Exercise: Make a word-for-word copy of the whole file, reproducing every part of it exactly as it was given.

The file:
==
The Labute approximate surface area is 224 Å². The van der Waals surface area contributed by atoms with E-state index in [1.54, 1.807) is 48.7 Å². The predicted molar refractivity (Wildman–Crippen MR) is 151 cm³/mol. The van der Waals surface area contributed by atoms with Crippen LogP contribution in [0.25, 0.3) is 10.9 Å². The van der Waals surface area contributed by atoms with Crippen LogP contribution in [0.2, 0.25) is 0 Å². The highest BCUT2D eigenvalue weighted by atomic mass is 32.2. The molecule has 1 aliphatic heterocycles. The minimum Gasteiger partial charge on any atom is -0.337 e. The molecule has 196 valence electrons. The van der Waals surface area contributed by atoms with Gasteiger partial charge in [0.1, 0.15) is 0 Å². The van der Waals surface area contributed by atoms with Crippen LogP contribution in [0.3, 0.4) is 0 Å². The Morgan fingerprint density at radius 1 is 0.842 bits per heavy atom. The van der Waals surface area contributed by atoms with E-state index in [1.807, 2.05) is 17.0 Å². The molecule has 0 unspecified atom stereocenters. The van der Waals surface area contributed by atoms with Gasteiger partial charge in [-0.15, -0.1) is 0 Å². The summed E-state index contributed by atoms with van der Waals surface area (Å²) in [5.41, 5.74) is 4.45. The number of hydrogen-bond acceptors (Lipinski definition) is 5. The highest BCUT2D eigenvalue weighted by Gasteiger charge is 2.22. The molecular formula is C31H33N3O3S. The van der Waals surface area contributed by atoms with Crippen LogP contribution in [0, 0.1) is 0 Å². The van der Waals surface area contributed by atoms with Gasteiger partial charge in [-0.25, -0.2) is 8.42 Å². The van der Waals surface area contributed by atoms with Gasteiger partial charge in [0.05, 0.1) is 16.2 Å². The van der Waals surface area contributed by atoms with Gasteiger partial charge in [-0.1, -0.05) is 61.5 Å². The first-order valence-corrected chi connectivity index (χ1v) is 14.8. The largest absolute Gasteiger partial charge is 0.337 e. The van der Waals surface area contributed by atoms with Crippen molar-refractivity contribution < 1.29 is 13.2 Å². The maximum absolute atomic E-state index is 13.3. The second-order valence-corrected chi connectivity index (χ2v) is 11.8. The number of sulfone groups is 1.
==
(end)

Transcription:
The Labute approximate surface area is 224 Å². The van der Waals surface area contributed by atoms with E-state index in [1.54, 1.807) is 48.7 Å². The predicted molar refractivity (Wildman–Crippen MR) is 151 cm³/mol. The van der Waals surface area contributed by atoms with Crippen LogP contribution in [0.25, 0.3) is 10.9 Å². The van der Waals surface area contributed by atoms with Crippen LogP contribution in [0.2, 0.25) is 0 Å². The highest BCUT2D eigenvalue weighted by atomic mass is 32.2. The molecule has 1 aliphatic heterocycles. The minimum Gasteiger partial charge on any atom is -0.337 e. The molecule has 196 valence electrons. The van der Waals surface area contributed by atoms with Gasteiger partial charge in [0.1, 0.15) is 0 Å². The van der Waals surface area contributed by atoms with Crippen LogP contribution in [0.3, 0.4) is 0 Å². The Morgan fingerprint density at radius 1 is 0.842 bits per heavy atom. The van der Waals surface area contributed by atoms with E-state index in [1.807, 2.05) is 17.0 Å². The molecule has 0 unspecified atom stereocenters. The van der Waals surface area contributed by atoms with Gasteiger partial charge in [-0.15, -0.1) is 0 Å². The summed E-state index contributed by atoms with van der Waals surface area (Å²) in [5.41, 5.74) is 4.45. The number of hydrogen-bond acceptors (Lipinski definition) is 5. The highest BCUT2D eigenvalue weighted by Gasteiger charge is 2.22. The molecular formula is C31H33N3O3S. The van der Waals surface area contributed by atoms with Crippen LogP contribution in [0, 0.1) is 0 Å². The van der Waals surface area contributed by atoms with Gasteiger partial charge in [-0.25, -0.2) is 8.42 Å². The van der Waals surface area contributed by atoms with Gasteiger partial charge in [0.05, 0.1) is 16.2 Å². The van der Waals surface area contributed by atoms with Gasteiger partial charge in [-0.1, -0.05) is 61.5 Å². The first-order valence-corrected chi connectivity index (χ1v) is 14.8. The largest absolute Gasteiger partial charge is 0.337 e. The van der Waals surface area contributed by atoms with Crippen molar-refractivity contribution < 1.29 is 13.2 Å². The maximum absolute atomic E-state index is 13.3. The second-order valence-corrected chi connectivity index (χ2v) is 11.8. The number of sulfone groups is 1.